Most landlords have horror stories about previous tenants failing to pay rent, damaging the property or disappearing without paying the electric bill. Landlords can keep problems with tenants to a minimum, however, by conducting thorough background checks before offering a lease. The term "background check" can refer to a criminal record check, an eviction screening, a rental history check, a credit check or some combination of the above. A credit check often is a good place to start, with further options available as the situation warrants.
To check a potential tenant's credit, you'll need to get his permission. Have the applicant sign a boilerplate form available from one of the three major credit reporting bureaus, Equifax, TransUnion, and Experian. The fee to pull a report from one of these agencies typically is $30 to $50, but most states allow you to charge the tenant for the cost of the report. Just send in the form to the agency of your choice and you'll get a report back almost immediately.
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Credit reports contain a wealth of valuable information, including the standing of the applicants credit cards and loans and if they've ever been evicted. It also will show if the applicant has been convicted of a crime.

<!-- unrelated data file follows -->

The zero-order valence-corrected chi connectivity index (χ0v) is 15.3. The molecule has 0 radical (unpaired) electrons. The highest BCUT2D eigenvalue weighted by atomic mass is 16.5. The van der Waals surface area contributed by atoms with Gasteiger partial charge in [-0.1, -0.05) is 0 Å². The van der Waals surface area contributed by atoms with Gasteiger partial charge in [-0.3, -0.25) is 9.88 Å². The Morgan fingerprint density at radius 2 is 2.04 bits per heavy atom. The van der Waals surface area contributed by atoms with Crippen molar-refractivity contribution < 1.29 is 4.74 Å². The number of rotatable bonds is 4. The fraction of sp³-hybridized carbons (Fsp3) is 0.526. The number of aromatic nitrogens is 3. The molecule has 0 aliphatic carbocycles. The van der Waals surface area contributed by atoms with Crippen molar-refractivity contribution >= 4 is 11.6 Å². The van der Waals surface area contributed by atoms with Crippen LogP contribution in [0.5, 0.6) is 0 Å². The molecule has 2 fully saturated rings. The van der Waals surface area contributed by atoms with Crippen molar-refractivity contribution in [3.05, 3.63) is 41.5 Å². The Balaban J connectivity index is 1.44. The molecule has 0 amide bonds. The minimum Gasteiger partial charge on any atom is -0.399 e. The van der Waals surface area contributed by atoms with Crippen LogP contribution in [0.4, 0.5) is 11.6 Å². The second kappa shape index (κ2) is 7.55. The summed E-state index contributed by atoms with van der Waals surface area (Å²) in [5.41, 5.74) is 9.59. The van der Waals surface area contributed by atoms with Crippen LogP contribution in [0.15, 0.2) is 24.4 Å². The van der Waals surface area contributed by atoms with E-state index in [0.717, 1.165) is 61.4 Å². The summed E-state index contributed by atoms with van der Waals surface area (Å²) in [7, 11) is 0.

More Extensive Checks
It's usually legal to look up criminal records without an applicant's permission, but as with credit checks, it's best to secure the applicant's permission before conducting your research. You can hire another firm to perform this role for you, or take it on yourself.
Outsourcing the Process
Several companies offer comprehensive background check services for landlords trying to screen tenants. These services allow you to select exact what information you want to look for, although some information only is available in certain states. StarPoint, one of the larger companies, offers eviction screenings for as little as $10. ScreeningWorks, another major provider, offers a comprehensive package for about $30. The advantage to using a professional service is that they're usually much more thorough than the information you could accumulate easily on your own.
DIY Background Checks
If you're looking to save money, you can do a pretty thorough background check on a potential tenant using nothing but an Internet connection, a phone and some free time. Start by asking the applicant for his previous addresses and contact the property owner to ask if there are any outstanding debts or other problems. You also can check county and state court records to see if the tenant was ever involved in a lawsuit or a criminal prosecution. Usually, you can see if the applicant was ever arrested in that state as well.
Finally, ask the tenant for a list of personal references and contact them. An applicant unwilling to list a few friends or a former boss may have something to hide.